There are mothers all over the country who want to give their babies their breast milk, but for some reason they can't.
Now there's a "milk bank" dedicated to connecting those mothers with others who want to share.
Milk does a body good. Just ask baby Milo. He was born prematurely and weighed just five pounds.
Christine Bartels, Milo’s mother, says, "You can see that he's thriving. He has a very strong will to live and when he's hungry he wants his milk now."
Milo is adopted, but his mom was determined to feed her son breast milk. She could finally stop her search here, at Mother's Milk Bank in San Jose.
Christine credits the milk for Milo’s growth spurt.
She says, "His little thighs are humongous at this point. I see his gaze. He very alert now, and focused."
Studies show that breast milk improves digestion, brain development, and growth in babies.
The safety of donated milk is crucial when you don't know the donor. The Mother's Milk Bank screens each donor and tests their blood. The milk is then heat treated.
Pauline Sakamoto R.N., Mother's Milk Bank Executive Dir., says, "It will kill the HIV virus, if the virus is in the milk."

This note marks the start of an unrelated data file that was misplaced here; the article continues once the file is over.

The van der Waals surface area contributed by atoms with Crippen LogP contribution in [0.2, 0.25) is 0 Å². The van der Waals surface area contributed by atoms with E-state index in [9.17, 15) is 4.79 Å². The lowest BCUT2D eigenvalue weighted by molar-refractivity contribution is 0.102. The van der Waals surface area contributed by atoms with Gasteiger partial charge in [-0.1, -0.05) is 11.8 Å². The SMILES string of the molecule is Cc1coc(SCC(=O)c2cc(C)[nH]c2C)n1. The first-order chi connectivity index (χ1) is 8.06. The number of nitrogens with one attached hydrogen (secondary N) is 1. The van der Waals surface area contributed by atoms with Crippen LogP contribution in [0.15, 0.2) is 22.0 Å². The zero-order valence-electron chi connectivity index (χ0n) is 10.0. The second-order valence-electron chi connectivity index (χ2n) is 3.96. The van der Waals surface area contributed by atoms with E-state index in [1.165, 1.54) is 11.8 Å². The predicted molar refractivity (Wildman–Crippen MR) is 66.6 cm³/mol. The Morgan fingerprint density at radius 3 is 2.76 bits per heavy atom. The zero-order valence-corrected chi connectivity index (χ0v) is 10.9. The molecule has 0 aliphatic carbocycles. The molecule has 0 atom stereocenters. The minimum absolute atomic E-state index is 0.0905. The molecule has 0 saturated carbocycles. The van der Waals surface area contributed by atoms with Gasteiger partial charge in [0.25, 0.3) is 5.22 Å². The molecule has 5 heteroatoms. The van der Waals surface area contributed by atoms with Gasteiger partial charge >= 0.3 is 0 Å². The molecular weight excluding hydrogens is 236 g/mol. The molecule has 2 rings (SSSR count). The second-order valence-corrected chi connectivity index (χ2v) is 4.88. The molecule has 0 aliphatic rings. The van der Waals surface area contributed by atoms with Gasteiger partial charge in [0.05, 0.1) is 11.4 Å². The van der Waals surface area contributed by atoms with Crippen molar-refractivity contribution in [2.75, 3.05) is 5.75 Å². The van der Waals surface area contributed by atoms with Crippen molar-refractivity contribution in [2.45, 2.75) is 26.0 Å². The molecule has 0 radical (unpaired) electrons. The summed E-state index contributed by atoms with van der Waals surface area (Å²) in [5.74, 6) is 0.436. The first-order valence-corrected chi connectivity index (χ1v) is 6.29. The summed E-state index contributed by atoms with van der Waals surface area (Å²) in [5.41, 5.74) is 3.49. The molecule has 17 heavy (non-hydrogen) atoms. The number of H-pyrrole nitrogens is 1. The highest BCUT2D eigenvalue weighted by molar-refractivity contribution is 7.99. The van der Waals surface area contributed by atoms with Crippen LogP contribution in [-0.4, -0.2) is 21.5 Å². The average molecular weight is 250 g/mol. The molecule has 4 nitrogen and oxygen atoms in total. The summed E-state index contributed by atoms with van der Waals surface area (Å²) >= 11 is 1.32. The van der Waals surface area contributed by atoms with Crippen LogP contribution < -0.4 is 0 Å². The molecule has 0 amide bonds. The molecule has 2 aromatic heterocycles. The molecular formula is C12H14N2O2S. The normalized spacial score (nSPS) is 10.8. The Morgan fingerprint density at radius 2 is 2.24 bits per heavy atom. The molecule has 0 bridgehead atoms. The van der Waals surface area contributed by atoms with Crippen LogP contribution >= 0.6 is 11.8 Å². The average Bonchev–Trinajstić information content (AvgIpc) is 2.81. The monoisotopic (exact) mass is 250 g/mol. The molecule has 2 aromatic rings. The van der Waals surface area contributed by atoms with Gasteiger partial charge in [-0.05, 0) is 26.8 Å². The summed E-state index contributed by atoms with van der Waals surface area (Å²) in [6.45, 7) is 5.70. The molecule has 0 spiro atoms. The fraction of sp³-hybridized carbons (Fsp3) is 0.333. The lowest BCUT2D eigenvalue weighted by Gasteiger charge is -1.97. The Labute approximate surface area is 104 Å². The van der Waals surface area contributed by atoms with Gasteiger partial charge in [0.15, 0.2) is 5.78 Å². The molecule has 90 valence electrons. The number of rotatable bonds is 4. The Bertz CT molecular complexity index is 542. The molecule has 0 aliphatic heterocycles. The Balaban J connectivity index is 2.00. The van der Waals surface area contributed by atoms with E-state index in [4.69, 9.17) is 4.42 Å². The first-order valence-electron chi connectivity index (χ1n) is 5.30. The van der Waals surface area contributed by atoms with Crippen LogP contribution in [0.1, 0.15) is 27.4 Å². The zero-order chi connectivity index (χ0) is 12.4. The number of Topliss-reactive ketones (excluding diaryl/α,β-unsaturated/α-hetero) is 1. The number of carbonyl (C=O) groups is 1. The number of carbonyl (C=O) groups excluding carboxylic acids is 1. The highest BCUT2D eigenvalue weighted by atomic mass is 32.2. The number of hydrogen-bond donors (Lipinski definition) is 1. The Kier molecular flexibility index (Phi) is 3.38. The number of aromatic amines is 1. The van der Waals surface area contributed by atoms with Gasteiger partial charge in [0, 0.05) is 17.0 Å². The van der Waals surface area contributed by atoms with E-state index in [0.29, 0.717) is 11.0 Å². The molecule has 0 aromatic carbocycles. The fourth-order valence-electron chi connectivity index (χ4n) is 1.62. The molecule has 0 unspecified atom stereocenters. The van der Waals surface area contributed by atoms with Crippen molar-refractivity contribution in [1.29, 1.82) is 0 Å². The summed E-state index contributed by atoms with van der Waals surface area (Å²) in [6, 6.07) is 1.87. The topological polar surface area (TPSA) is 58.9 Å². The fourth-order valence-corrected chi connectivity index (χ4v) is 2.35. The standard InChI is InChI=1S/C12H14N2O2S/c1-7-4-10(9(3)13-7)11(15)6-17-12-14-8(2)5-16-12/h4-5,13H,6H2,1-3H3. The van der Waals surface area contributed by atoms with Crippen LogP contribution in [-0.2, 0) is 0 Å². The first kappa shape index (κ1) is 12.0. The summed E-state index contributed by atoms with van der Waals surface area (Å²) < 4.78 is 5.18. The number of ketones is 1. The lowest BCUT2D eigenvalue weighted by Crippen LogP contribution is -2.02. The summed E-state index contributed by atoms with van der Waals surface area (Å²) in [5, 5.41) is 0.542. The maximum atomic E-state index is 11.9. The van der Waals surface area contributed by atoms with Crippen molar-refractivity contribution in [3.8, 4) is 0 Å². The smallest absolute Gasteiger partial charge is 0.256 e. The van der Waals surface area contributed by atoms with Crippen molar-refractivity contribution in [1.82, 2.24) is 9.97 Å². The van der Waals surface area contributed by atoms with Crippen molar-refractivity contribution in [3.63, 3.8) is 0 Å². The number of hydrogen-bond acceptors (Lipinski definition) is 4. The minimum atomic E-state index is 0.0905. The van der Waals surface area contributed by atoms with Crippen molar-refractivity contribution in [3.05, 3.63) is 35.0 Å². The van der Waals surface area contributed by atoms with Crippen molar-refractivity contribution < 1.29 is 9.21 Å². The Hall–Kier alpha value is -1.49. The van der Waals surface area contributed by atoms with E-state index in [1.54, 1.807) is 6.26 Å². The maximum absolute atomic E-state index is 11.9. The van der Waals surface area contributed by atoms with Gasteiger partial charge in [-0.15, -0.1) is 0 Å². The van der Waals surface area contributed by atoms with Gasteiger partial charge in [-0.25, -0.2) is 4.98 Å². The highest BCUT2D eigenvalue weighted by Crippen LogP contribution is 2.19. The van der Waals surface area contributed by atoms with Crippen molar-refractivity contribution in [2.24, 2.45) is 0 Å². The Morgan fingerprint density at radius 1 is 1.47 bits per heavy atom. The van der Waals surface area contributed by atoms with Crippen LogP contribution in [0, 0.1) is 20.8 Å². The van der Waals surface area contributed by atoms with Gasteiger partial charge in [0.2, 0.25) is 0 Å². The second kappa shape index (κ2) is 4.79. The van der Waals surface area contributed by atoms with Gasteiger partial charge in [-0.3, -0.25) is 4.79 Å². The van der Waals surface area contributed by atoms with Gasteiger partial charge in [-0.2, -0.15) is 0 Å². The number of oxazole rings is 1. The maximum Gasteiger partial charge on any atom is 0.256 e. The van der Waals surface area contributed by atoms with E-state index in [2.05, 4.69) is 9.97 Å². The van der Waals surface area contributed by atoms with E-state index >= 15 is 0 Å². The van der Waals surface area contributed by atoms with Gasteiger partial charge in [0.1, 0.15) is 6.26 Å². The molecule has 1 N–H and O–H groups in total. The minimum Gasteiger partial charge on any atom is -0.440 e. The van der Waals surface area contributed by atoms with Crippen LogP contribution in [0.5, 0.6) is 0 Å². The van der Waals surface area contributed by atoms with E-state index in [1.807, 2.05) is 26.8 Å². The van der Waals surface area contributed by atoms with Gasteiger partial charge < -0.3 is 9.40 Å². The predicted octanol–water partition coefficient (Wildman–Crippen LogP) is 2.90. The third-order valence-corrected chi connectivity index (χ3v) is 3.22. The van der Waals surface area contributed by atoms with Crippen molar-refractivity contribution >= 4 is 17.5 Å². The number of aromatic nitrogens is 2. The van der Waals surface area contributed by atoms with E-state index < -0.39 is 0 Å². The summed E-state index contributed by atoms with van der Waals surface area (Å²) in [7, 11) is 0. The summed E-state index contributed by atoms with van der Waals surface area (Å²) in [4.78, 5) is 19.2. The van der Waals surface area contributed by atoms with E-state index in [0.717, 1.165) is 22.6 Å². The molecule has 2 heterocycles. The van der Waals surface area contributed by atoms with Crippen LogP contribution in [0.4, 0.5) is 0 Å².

The bank requires mothers have a prescription.
While some internet providers may offer breast milk without one, Pauline cautions about ordering online.
She warns, "One of the things that concerns me through the internet is you don't know where or who the source is, and you don't know whether the individual, maybe the donor was a potential donor to us and we turned her down."
Christine said she's comforted her son is drinking milk from a reliable source, and is thankful to the women who've given her child this gift.
She says, “I think it's a wonderful, wonderful service they're doing."
Every year the bank helps feed about 500 babies. Some are foster children; others have mothers with HIV, or just can't produce breast milk.